A significant reduction in the absolute risk of myocardial infarction: Metformin 11 events/1,000 patient-years, diet alone 18 events/1,000 patient life years (p=0.01).
For metformin used as 2nd-line therapy, in combination with a sulfonylurea, benefit regarding clinical outcome has not been shown.
In type 1 diabetes, the combination of metformin and insulin has been used in selected patients, but the clinical benefit of this combination has not yet been formally established.
Fornidd XR: Metformin HCl is an antihyperglycemic agent which improves glucose tolerance in non-insulin-dependent diabetes mellitus (NIDDM) (type 2 diabetes mellitus) subjects, lowering both basal and postprandial plasma glucose. Its pharmacological mechanisms of action are different from those of sulfonylureas.
Metformin decreases hepatic glucose production and improves insulin sensitivity (increases peripheral glucose uptake and utilization). Unlike sulfonylureas, metformin does not produce hypoglycemia in either diabetic or nondiabetic subjects, and does not cause hyperinsulinemia. With metformin therapy, insulin secretion remains unchanged while fasting insulin levels and day-long plasma insulin levels may actually decrease.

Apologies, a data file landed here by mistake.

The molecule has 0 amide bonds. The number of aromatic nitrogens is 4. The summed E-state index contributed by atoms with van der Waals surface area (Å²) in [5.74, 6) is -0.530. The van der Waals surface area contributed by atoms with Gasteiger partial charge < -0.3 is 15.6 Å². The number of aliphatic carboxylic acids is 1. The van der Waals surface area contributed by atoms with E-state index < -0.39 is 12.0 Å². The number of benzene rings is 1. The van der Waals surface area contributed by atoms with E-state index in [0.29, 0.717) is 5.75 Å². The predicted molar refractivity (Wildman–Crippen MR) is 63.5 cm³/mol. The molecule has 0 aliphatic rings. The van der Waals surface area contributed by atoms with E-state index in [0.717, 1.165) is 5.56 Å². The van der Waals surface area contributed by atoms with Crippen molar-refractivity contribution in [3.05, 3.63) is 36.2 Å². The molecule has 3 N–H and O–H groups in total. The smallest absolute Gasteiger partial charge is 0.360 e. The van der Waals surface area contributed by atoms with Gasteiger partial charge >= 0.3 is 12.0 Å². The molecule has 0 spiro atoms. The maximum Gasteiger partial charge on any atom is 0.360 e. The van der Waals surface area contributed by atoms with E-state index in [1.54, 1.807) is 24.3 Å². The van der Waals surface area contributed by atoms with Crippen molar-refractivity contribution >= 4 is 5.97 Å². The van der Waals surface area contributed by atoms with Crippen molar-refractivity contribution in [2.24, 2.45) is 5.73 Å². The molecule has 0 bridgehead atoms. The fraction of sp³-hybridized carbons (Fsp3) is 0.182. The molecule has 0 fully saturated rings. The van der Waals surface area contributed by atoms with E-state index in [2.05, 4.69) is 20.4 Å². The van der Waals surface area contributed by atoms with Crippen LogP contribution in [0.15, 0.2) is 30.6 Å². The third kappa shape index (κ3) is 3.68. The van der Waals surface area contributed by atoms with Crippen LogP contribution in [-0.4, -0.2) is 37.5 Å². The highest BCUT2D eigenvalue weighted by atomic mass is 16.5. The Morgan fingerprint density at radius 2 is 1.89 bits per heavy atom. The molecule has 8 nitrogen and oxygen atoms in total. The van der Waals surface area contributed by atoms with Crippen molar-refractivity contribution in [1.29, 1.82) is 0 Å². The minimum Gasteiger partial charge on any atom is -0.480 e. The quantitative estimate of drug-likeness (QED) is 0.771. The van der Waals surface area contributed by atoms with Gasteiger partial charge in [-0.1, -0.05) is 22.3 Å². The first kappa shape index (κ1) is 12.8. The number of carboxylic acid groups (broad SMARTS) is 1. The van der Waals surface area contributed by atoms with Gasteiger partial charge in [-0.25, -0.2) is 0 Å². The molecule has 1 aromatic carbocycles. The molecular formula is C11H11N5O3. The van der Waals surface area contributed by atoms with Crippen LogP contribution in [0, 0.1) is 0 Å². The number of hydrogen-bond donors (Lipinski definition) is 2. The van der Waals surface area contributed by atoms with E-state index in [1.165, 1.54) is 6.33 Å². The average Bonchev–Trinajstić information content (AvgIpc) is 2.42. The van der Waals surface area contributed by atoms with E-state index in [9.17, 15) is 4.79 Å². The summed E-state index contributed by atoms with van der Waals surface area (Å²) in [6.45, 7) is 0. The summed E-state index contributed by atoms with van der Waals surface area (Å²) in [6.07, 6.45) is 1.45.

Pharmacokinetics: Fornidd: Absorption: After an oral dose of metformin, Tmax is reached in 2.5 hours. Absolute bioavailability of a metformin 500 mg or 850 mg tablet is approximately 50-60% in healthy subjects. After an oral dose, the non-absorbed fraction recovered in feces was 20-30%. After oral administration, metformin absorption is saturable and incomplete. It is assumed that pharmacokinetics of metformin absorption is non-linear. At the usual metformin doses and dosing schedules, steady state plasma concentrations are reached within 24 to 48 hours and are generally less than 1 μg/mL. In controlled clinical trials, maximum metformin plasma levels (Cmax) did not exceed 4 μg/mL, even at maximum doses. Food decreases the extent and slightly delays the absorption of metformin. Following administration of 850 mg, a 40% lower plasma peak concentration, a 25% decrease in AUC (area under the curve) and a 35 minute prolongation of time to peak plasma concentration were observed. The clinical relevance of these decreases is unknown.